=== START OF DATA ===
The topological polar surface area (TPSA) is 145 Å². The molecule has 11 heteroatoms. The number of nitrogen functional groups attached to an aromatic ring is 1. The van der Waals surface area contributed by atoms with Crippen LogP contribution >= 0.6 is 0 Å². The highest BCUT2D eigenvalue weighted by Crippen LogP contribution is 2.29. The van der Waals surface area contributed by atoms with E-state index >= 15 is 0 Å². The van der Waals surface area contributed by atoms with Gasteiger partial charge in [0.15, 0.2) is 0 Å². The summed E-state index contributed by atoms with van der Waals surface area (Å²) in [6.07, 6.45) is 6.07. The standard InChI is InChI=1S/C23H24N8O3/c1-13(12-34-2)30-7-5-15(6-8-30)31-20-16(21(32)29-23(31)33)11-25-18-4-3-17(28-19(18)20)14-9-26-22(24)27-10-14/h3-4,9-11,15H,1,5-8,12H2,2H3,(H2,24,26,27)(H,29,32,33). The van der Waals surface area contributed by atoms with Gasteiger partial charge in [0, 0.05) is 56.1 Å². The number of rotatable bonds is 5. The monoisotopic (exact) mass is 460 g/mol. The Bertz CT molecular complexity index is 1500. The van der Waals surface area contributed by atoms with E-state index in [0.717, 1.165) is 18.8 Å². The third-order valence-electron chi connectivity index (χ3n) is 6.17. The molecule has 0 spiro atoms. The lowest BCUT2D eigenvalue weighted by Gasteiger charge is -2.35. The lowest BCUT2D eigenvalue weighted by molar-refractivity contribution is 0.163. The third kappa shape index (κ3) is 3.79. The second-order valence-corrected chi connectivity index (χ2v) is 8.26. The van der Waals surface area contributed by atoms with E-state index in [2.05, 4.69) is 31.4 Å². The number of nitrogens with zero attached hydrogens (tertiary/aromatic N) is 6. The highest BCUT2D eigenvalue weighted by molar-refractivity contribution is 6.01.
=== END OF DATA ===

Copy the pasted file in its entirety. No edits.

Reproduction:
The topological polar surface area (TPSA) is 145 Å². The molecule has 11 heteroatoms. The number of nitrogen functional groups attached to an aromatic ring is 1. The van der Waals surface area contributed by atoms with Crippen LogP contribution >= 0.6 is 0 Å². The highest BCUT2D eigenvalue weighted by Crippen LogP contribution is 2.29. The van der Waals surface area contributed by atoms with E-state index >= 15 is 0 Å². The van der Waals surface area contributed by atoms with Gasteiger partial charge in [0.15, 0.2) is 0 Å². The summed E-state index contributed by atoms with van der Waals surface area (Å²) in [6.07, 6.45) is 6.07. The standard InChI is InChI=1S/C23H24N8O3/c1-13(12-34-2)30-7-5-15(6-8-30)31-20-16(21(32)29-23(31)33)11-25-18-4-3-17(28-19(18)20)14-9-26-22(24)27-10-14/h3-4,9-11,15H,1,5-8,12H2,2H3,(H2,24,26,27)(H,29,32,33). The van der Waals surface area contributed by atoms with Gasteiger partial charge in [0, 0.05) is 56.1 Å². The number of rotatable bonds is 5. The monoisotopic (exact) mass is 460 g/mol. The Bertz CT molecular complexity index is 1500. The van der Waals surface area contributed by atoms with E-state index in [0.717, 1.165) is 18.8 Å². The third-order valence-electron chi connectivity index (χ3n) is 6.17. The molecule has 0 spiro atoms. The lowest BCUT2D eigenvalue weighted by Gasteiger charge is -2.35. The lowest BCUT2D eigenvalue weighted by molar-refractivity contribution is 0.163. The third kappa shape index (κ3) is 3.79. The second-order valence-corrected chi connectivity index (χ2v) is 8.26. The van der Waals surface area contributed by atoms with E-state index in [2.05, 4.69) is 31.4 Å². The number of nitrogens with zero attached hydrogens (tertiary/aromatic N) is 6. The highest BCUT2D eigenvalue weighted by molar-refractivity contribution is 6.01.